Putin’s War has dramatically changed the political landscape

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Russian President Vladimir Putin (Source Kremlin)
Russian President Vladimir Putin (Source Kremlin)

The world can no longer afford to swim with the green tide

By Simon Bennett

In 2008, Britain’s parliamentarians passed the Climate Change Act (CCA), which committed Britain to achieving Net Zero by 2050. As The Economist put it, CCA “would mark the end of Britain’s contribution to global warming, notwithstanding ‘exported’ emissions resulting from products made abroad”.

Like much legislation, the CCA was a product of its time. Europe was at peace. Attention was focused on the dramatically named climate crisis. Politicians were swimming with the green tide. Some, myself included, warned against tying the country to legally binding emissions targets on the basis that such targets would limit politicians’ freedom to respond speedily and decisively to new threats, such as a world financial crisis, global pandemic or regional conflict. The advice fell on deaf ears.

Russia’s war with Ukraine has changed the political landscape dramatically. In a tightly coupled global economy, the shock-waves created by the war have reverberated through every continent. Energy prices have soared. Supplies of foodstuffs such as wheat, and fuels such as oil and natural gas, are threatened. These are commodities the world cannot live without. Having woven themselves into the global economy – indeed, surrendered to it – many countries are now seeking to disengage and become more self-reliant.

To this end, in December 2022, Britain’s Conservative government took on the country’s increasingly fundamentalist green lobby and announced the sinking of a new coal mine to produce coking coal for Britain’s strategically important steel industry. British steel plants have been importing coal from the U.S. and, until recently, Russia. The new mine, situated close to the town of Whitehaven in Cumbria, will support 500 jobs directly and 1,500 indirectly. The benefits of creating an indigenous supply of coking coal include:

  • job creation in a depressed region of Britain, in accordance with the government’s levelling-up agenda to narrow the country’s regional inequality
  • use of a less polluting mode of transport (rail) to deliver coking coal to UK steel plants
  • making the UK less reliant on foreign supplies of coking coal from, for example, the U.S. and Australia. Sea lanes are vulnerable in times of war. Churchill’s biggest concern during the Second World War was that Britain would lose the Battle of the Atlantic. Deprived of food and raw materials such as crude oil, the country would have struggled to survive.

Predictably, the government’s strategically savvy move has drawn fire from the green lobby. The country’s sole Green Party MP, Caroline Lucas, accused the government of supporting a “climate-busting, backward-looking, stranded asset coal mine” and of committing a “climate crime against humanity” (quoted in the Financial Times). Her response merits analysis:

‘Climate busting’: transporting coal from the north of England to, say, the giant Port Talbot steelworks in South Wales by rail is more fuel-efficient and less polluting than transporting coal to Port Talbot by sea from the U.S. or Australia.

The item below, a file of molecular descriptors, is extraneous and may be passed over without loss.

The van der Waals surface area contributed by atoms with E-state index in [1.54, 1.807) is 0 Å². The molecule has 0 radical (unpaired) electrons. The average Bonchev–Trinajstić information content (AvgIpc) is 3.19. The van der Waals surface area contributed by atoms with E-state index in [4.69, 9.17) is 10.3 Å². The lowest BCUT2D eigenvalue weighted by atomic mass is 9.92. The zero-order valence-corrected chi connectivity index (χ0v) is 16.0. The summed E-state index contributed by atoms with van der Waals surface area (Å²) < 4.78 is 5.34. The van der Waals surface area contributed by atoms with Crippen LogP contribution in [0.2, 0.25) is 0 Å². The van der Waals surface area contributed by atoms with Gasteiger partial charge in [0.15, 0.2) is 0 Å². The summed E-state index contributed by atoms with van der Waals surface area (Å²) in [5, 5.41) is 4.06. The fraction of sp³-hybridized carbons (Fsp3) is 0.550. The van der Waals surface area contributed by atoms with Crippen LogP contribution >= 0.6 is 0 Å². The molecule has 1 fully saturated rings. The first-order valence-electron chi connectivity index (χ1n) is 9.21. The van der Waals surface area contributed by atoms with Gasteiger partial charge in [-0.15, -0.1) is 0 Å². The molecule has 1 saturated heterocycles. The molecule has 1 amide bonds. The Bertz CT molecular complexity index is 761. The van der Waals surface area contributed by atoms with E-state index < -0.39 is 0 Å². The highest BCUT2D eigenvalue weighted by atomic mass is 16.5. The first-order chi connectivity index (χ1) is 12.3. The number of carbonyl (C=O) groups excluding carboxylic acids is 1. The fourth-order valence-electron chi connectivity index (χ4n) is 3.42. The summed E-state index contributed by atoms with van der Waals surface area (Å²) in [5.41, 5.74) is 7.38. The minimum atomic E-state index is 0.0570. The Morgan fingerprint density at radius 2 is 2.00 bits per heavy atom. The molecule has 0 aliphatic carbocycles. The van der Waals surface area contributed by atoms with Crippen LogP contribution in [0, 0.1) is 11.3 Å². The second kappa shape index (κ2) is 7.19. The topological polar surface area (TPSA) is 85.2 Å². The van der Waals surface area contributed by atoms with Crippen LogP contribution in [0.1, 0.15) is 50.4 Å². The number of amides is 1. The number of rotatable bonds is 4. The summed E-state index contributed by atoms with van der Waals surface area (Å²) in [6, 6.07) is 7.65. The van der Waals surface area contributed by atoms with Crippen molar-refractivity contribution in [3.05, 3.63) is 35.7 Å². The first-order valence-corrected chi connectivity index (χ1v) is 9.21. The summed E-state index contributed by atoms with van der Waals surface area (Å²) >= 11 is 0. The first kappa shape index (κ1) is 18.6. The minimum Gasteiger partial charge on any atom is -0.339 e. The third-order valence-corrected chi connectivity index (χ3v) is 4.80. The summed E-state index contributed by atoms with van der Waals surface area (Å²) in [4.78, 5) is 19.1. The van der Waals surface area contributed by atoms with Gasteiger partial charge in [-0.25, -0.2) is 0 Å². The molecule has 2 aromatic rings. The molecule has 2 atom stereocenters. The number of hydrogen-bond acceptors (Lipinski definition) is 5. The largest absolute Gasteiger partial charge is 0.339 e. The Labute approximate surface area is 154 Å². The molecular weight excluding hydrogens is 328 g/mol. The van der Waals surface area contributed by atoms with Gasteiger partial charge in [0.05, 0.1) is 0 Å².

‘Backward-looking’: the new mine takes account of the risks to Britain’s supplies of raw materials created by the war in Ukraine. Currently a proxy war, the Russia-Ukraine War could easily morph into a hot war between NATO and Russia. Rather than backward-looking, the government’s policy is forward-looking. Unlike the CCA, it is of its time.

‘Stranded asset’: a curious descriptor, given that the mine, far from being stranded, will be networked into Britain’s rail system and will support roughly 2,000 jobs in a chronically depressed region of Britain. Surely a better description of the Whitehaven mine would be Beacon of Hope?

‘Climate crime’: how does creating a shorter, more reliable and less polluting supply chain for an essential raw material – coking coal for making steel – constitute a climate crime? Britain will always need steel, the production of which requires coking coal.

Friends of the Earth’s Dr. Ruth Balogh said: “This short-sighted decision is bad news for the climate and the region’s long-term wellbeing …. West Cumbria needs sustainable green jobs for the future – not a dirty coal mine” (quoted in the Financial Times). Given that the government’s decision is partly a response to the Russia-Ukraine War, surely it is better described as far-sighted. Given that the mine will support about 2,000 jobs, surely it is better described as good news for the region’s long-term wellbeing.

Green rhetoric is frequently emotive. Sometimes it is hyperbolic. Unfortunately for a bemused public, greens’ hyperbole goes largely unchallenged by the media. Consider how the emotive claim that the world is in ‘climate crisis’ has been normalized by the media. Green groups are adept at manipulating the Fourth Estate.

Regarding the threat to energy security posed by Putin’s Russia, I would argue that Britain needs to:

  • retain its existing coal-burning power stations
  • build new ones (engineered to reduce emissions)
  • sink new mines to supply them with coal
  • repeal the CCA.

Safeguarding citizens in the here and now is a government’s primary duty. War heightens the senses and clarifies thinking. It affirms what is important, and what is not.


Dr. Simon Bennett directs the Civil Safety and Security Unit at the University of Leicester. He’s interested in the organizational, social, economic and political origins of risk. He has worked with the Royal Air Force and U.K. National Police Air Service on human-factors issues. His latest book, Safety in Aviation and Astronautics: A Socio-technical Approach, was published by Routledge in 2022.

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